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7 Southern Baptists on 7 Salvation Questions (Question 6)

Click here for the introduction to this series. The question is: What have Southern Baptist systematic theologians taught about the doctrine of salvation?

See the previous posts for the answers to Questions 1–5.


Question 6: What is the theologian’s definition of salvation?


John L. Dagg (1794–1884)

Dagg does not present a definition of salvation but writes, “Faith in Christ, is faith in the declarations of the Gospel concerning Christ; and it is faith in these as coming from God. It is the receiving of God’s testimony concerning his Son; and, in this view of it, we see the great sinfulness of unbelief.” Also, “Faith in Christ is necessary to salvation. We may believe many things that God has said in his Holy Word, without believing in Christ; and we may believe many truths concerning Christ, without possessing that faith in him which has the promise of eternal life. True faith receives Christ entire, as he is presented in the Gospel.”[1]


James P. Boyce (1827–88)

Boyce does not provide a definition for salvation. Instead, he considers “new birth” to be comprised of regeneration and conversion. Boyce writes, “The Scriptures connect the two under the one idea of the new birth, and teach that not only is regeneration an absolute essential in each conversion, but that in every intelligent responsible soul conversion invariably accompanies regeneration. It is not strange, therefore, that they are often confounded. Yet, after all, the Scriptures also teach that regeneration is the work of God, changing the heart of man by his sovereign will, while conversion is the act of man turning towards God with the new inclination thus given to his heart.” Then, Boyce lists biblical texts which contain forms the following words: gennao, apekuesen, ktizo, and sunezoopoiesen. Next, Boyce concludes, “From the Scriptural teaching we see that the whole work of regeneration and conversion is included under the one term regeneration.”[2]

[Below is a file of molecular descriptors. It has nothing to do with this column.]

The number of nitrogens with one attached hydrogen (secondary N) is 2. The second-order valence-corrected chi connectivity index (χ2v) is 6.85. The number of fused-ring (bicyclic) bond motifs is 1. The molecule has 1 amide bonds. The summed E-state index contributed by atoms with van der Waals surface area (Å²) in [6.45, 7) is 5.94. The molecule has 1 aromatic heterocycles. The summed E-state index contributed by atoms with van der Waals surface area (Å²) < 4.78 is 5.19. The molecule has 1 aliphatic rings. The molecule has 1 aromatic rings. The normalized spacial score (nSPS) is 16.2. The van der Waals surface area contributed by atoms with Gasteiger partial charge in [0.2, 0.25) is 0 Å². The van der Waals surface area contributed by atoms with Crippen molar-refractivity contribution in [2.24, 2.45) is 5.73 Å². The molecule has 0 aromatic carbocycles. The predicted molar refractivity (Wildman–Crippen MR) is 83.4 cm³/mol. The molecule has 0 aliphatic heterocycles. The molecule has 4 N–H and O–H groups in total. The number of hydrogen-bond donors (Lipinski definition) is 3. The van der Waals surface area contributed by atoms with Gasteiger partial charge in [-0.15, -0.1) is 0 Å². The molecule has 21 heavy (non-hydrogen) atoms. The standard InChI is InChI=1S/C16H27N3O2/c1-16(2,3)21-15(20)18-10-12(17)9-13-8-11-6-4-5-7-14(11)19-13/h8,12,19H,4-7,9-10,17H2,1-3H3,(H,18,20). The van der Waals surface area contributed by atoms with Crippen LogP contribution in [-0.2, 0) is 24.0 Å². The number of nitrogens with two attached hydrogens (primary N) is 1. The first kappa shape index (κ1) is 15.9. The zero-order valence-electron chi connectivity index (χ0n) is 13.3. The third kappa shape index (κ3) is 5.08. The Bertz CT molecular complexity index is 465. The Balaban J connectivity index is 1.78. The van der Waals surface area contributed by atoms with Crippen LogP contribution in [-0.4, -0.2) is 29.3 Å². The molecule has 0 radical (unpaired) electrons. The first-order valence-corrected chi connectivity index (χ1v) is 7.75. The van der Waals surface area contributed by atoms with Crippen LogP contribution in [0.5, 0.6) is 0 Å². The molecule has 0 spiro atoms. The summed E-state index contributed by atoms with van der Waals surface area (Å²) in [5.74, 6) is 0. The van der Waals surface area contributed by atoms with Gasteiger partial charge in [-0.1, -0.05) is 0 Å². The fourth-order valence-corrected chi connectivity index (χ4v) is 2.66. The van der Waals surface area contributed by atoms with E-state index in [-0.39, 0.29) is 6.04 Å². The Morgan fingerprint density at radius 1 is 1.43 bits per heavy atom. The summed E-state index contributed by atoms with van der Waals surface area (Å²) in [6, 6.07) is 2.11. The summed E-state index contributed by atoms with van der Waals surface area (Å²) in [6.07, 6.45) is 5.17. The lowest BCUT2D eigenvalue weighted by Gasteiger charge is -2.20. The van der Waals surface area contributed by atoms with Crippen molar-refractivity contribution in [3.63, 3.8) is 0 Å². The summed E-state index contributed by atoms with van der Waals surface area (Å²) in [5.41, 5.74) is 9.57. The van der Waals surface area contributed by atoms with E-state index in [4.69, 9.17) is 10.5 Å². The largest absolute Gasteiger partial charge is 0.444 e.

Boyce reasons that new birth is comprised of regeneration (God’s work) and conversion (man’s response); but, he has already states that regeneration includes conversion; therefore, new birth should be understood as only regeneration. Boyce describes regeneration as follows: “God operates immediately upon the heart to produce the required change, by which it is fitted to receive the truth, and mediately through the word it its reception of that truth.”[3] Boyce writes that conversion “is the result of regeneration.”[4] Without using the term, Boyce identifies with monergism.

Boyce’s view can be illustrated as follows:

  1. New Birth = Regeneration + Conversion
  2. Regeneration = Regeneration + Conversion
  3. New Birth = Regeneration


E. Y. Mullins (1860–1928)

Mullins does not define salvation, but he writes, “The act of salvation and the life which follows both involve action on God’s part and on man’s part.”[5]


W. T. Conner (1877–1952)